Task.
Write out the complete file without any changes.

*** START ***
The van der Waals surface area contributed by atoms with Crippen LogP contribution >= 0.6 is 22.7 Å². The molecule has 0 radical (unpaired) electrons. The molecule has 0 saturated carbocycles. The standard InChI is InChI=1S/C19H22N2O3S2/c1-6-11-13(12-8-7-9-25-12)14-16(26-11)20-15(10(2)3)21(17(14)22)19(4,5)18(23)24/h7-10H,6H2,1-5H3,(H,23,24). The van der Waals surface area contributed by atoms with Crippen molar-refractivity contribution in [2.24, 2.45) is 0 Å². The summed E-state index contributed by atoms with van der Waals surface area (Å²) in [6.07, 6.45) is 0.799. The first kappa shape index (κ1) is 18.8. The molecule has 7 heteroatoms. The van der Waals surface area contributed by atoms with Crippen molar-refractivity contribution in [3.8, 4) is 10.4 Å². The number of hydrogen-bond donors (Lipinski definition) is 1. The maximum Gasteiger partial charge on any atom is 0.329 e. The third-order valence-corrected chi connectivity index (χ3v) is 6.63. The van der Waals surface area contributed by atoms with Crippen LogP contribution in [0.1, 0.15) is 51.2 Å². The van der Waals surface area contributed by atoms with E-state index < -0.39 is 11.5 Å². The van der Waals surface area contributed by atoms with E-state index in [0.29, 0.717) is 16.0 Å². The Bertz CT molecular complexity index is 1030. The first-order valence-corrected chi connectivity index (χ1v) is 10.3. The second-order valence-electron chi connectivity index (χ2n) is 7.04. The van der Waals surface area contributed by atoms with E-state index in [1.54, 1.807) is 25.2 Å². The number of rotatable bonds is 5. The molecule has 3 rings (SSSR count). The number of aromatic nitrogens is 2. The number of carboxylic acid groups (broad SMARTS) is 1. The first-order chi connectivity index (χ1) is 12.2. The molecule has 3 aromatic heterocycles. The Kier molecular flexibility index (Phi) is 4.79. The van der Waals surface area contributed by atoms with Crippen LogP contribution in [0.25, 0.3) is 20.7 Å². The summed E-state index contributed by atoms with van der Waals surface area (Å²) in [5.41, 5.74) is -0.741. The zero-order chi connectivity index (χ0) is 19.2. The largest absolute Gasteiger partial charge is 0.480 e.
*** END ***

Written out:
The van der Waals surface area contributed by atoms with Crippen LogP contribution >= 0.6 is 22.7 Å². The molecule has 0 radical (unpaired) electrons. The molecule has 0 saturated carbocycles. The standard InChI is InChI=1S/C19H22N2O3S2/c1-6-11-13(12-8-7-9-25-12)14-16(26-11)20-15(10(2)3)21(17(14)22)19(4,5)18(23)24/h7-10H,6H2,1-5H3,(H,23,24). The van der Waals surface area contributed by atoms with Crippen molar-refractivity contribution in [2.24, 2.45) is 0 Å². The summed E-state index contributed by atoms with van der Waals surface area (Å²) in [6.07, 6.45) is 0.799. The first kappa shape index (κ1) is 18.8. The molecule has 7 heteroatoms. The van der Waals surface area contributed by atoms with Crippen molar-refractivity contribution in [3.8, 4) is 10.4 Å². The number of hydrogen-bond donors (Lipinski definition) is 1. The maximum Gasteiger partial charge on any atom is 0.329 e. The third-order valence-corrected chi connectivity index (χ3v) is 6.63. The van der Waals surface area contributed by atoms with Crippen LogP contribution in [0.1, 0.15) is 51.2 Å². The van der Waals surface area contributed by atoms with E-state index < -0.39 is 11.5 Å². The van der Waals surface area contributed by atoms with E-state index in [0.29, 0.717) is 16.0 Å². The Bertz CT molecular complexity index is 1030. The first-order valence-corrected chi connectivity index (χ1v) is 10.3. The second-order valence-electron chi connectivity index (χ2n) is 7.04. The van der Waals surface area contributed by atoms with E-state index in [1.54, 1.807) is 25.2 Å². The number of rotatable bonds is 5. The molecule has 3 rings (SSSR count). The number of aromatic nitrogens is 2. The number of carboxylic acid groups (broad SMARTS) is 1. The first-order chi connectivity index (χ1) is 12.2. The molecule has 3 aromatic heterocycles. The Kier molecular flexibility index (Phi) is 4.79. The van der Waals surface area contributed by atoms with Crippen LogP contribution in [0.25, 0.3) is 20.7 Å². The summed E-state index contributed by atoms with van der Waals surface area (Å²) in [5.41, 5.74) is -0.741. The zero-order chi connectivity index (χ0) is 19.2. The largest absolute Gasteiger partial charge is 0.480 e.